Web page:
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In this hour of You Are Here, we explore where communities of specific racial, ethnic, and religious identities collide with politics. We look at how these groups are represented in the political system, what issues are important to them in the upcoming election, and how local officials are responding to their interests and concerns. We dive into local scenarios where religious or cultural agendas have the potential to clash with political and executive agendas, and find out how that’s affecting voters at the polls.
Listen: Intro- Where Communities of Specific Racial, Ethnic, and Religious Identities Collide with Politics
Reporter Emma-Jean Weinstein will take us in to the local Jewish community and finds out where the vote is. Across the country, voters who identify with the GOP have either grown or held steady in every major religious group since 2008, even among stereotypically left-leaning Jewish Americans. According to a 2011 pew research center report, Jewish support for the Republican Party has grown 9 percent in the past three years. Weinstein finds out what reasons Jewish voters have for becoming more conservative and what reasons they might have to stay to the left.
Reporter Alexis Weaver focuses in on Catholics and their perspectives on birth control legislation in America. A topic that has captured the country’s attention this month is President Obama’s contraceptive mandate requiring birth control coverage for employees of religious-affiliated hospitals, schools, and outreach programs. Seven states asked a federal judge to block the measure Thursday, alleging the new rule violates the First Amendment rights of groups who object to the use of contraceptives.
Even New Hampshire, typically one of the least religious states in the nation, has become the latest front in the political battle over contraception. Amidst the national controversy, the state’s republican leaders want to change a 12 year old state law that does the same thing as the Obama Administration’s new mandate.
Although the media has focused largely on objection to the law, Weaver takes a closer look at the broad spectrum of opinions on the issue within the local catholic community and finds out what Catholics have to say about all the political ruckus.
Reporter Robert Cromertie hones in on Mormonism and the national conversation. A spotlight began to shine on the religion last year when Latter Day Saints members Mitt Romney and Jon Huntsman put their names in the running for the republican presidential nomination. Huntsman has since dropped out of the race but Mitt Romney continues to be one the GOP’s front runners in the primaries. In 2003 Romney overcame religious barriers in Massachusetts when he took the governor’s seat, but now has to do the same on a national level. Romney’s presidential rivals have mostly avoided going after him on religion,but the same cannot be said for pundits and voters, both republican and democrat. Why do some Americans see a Mormon politician as something to fear? Cromertie finds out why some voters are skeptical of unfamiliar religions like Mormonism in politics. He talks to Mormons in Boston to expose misunderstandings and misconceptions voters may have about the Mormon Church and its members.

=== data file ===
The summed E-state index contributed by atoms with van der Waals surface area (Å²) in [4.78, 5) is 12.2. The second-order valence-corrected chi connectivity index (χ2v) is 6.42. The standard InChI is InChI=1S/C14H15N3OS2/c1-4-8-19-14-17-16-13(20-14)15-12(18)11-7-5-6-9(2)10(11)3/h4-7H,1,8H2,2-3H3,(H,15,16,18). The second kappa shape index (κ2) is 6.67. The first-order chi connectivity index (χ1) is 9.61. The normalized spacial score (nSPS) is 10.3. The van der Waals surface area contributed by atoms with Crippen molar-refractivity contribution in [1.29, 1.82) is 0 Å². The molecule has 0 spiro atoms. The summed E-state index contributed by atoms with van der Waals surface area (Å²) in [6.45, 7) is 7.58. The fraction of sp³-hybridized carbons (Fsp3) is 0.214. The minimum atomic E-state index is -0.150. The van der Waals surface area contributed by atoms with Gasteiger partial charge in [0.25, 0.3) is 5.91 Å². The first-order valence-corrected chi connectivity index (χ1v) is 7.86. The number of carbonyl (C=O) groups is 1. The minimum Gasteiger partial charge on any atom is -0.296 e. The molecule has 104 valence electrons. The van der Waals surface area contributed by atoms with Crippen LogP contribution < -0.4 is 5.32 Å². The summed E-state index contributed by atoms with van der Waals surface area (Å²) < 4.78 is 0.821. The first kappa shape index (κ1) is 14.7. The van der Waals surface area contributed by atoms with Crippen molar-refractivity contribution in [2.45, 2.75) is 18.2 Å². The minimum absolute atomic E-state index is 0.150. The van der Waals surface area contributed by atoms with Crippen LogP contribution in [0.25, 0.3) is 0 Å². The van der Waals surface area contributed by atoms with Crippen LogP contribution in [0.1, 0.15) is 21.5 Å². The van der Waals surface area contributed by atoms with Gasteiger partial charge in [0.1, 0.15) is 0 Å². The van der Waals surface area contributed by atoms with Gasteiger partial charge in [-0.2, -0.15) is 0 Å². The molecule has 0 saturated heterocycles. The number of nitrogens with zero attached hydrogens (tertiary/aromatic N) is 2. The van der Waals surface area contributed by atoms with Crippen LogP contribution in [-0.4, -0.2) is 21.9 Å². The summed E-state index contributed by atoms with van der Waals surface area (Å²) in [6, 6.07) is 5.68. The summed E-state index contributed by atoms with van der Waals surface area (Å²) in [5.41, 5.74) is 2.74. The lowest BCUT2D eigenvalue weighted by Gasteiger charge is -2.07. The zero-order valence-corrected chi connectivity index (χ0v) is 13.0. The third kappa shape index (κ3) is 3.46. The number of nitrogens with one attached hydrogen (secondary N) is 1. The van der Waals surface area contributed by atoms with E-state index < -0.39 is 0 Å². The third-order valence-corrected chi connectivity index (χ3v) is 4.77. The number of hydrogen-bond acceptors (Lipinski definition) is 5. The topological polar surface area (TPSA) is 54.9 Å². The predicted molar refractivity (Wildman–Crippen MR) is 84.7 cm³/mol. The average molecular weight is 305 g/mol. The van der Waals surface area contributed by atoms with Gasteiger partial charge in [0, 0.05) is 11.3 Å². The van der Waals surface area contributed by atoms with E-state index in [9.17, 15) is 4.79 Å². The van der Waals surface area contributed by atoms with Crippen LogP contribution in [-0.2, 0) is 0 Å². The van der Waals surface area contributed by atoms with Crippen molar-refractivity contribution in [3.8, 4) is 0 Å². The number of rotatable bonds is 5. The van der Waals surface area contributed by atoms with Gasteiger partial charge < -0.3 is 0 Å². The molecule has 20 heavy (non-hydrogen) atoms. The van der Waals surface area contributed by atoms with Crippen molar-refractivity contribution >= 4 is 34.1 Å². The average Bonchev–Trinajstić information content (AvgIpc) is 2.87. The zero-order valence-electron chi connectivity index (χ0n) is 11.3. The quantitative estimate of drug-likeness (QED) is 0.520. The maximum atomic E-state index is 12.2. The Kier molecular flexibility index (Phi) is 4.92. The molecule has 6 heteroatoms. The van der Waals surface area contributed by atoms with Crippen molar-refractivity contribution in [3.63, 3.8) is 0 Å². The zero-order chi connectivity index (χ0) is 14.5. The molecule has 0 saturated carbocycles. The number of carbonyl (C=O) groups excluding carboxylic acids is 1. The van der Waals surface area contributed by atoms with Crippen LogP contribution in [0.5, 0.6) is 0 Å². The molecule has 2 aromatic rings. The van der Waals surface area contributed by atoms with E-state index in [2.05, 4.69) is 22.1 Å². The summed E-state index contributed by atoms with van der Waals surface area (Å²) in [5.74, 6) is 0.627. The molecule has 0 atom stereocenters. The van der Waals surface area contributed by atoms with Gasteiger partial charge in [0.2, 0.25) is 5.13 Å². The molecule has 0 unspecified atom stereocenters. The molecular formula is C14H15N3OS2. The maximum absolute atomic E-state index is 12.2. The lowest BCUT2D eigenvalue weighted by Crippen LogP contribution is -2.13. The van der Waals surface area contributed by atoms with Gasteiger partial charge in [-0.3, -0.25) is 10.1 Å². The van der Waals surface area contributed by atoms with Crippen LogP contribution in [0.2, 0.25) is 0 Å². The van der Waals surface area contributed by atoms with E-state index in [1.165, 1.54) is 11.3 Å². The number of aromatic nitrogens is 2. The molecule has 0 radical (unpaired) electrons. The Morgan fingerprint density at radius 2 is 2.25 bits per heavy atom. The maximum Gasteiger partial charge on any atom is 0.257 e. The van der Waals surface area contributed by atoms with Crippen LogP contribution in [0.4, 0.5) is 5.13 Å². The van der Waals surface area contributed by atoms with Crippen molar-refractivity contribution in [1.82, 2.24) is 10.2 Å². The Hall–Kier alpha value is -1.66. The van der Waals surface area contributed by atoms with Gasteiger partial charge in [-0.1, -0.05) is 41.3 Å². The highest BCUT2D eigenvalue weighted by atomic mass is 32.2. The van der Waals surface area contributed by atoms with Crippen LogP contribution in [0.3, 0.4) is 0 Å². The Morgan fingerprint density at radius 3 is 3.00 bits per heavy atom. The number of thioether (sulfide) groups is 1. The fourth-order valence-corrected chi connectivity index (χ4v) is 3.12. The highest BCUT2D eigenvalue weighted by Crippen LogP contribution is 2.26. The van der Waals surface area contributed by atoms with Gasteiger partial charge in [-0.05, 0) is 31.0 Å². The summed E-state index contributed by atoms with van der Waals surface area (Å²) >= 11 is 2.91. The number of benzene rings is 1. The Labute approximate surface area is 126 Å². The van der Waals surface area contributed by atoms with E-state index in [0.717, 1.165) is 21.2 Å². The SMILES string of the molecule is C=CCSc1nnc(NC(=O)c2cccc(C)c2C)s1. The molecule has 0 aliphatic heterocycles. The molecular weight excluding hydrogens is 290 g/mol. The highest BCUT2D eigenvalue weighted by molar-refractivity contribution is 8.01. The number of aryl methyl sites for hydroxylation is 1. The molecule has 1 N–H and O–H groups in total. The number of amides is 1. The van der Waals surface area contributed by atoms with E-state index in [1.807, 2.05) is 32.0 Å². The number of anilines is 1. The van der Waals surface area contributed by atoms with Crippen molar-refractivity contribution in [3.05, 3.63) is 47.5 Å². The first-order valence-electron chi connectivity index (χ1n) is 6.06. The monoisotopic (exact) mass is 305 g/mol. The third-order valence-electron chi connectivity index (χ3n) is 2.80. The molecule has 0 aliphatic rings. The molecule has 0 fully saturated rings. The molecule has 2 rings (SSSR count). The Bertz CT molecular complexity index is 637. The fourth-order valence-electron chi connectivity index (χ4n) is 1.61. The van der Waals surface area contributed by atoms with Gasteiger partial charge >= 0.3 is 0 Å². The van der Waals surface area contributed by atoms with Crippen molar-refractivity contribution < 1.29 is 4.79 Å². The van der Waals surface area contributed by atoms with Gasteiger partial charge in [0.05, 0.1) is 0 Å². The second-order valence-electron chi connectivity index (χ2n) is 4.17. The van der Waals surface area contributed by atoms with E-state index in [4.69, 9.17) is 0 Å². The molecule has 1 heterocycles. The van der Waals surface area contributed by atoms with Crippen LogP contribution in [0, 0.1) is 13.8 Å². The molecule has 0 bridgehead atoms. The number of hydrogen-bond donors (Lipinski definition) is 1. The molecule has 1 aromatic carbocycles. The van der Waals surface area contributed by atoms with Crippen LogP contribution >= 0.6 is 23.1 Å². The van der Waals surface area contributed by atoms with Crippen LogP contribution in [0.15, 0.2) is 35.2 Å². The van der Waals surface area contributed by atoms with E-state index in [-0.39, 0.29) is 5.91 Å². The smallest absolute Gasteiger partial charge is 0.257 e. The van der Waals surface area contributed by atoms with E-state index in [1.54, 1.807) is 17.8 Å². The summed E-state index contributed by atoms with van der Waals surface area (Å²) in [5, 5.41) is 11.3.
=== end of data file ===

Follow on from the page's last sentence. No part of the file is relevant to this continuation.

Reporter Erin Farley takes us in to the black community and finds out what issues local black voters are concerned with. The black voter base was energized in the 2008 presidential election, making up 12 point 1 percent of the total vote. A whopping 95 percent of that demographic cast their ballot for President Obama according to the pew research center. Now four years later, The President is working to get the same high voter turnout from the black community again. Although almost 65 percent of eligible black voters were registered in 2008, that number fell over twenty percent by 2010. Farley explores what policies are a source of frustration for local black neighborhoods. She talks to local black politicians about what they’re doing to keep morale high. She also finds out if it’s possible to keep hope and the vote alive, even in these hard economic times.
Reporter Joy Powers will take us on an investigative journey into Boston Chinatown. History, tradition, food, and community make for a rich mix of one of Boston oldest neighborhoods. Yet the ever-changing area can often be forgotten when it comes to voting and is afflicted by serious issues. Affordable housing is almost nowhere to be seen in the Boston neighborhood, and many residents also live in unsafe and unsanitary conditions. A wealthy Southborough couple are facing legal action in Boston after the city closed an appalling Chinatown apartment building they were renting to working-class residents. The building was in such terrible condition that the city recently condemned it. Powers explores Chinatown growing housing crisis and finds out if local politicals and officials are doing anything to address the problem.
Melissa Rogers is from the Brookings Institution, a Public Policy Research Organization in Washington D.C. Rogers is an expert on religion and public life. She talks about the role religion is playing in the presidential race. Rick Santorum is Mitt Romney’s latest front-runner opponent in the race for the presidential nomination. The two are virtually tied according to the latest polls and are fighting for every vote they can get. Both candidates present themselves as champions of religious issues in politics, and they criticize President Obama for his more liberal policies. Rogers explains what religious
issues are at the center of the presidential race and what to expect from debates about those topics in the future.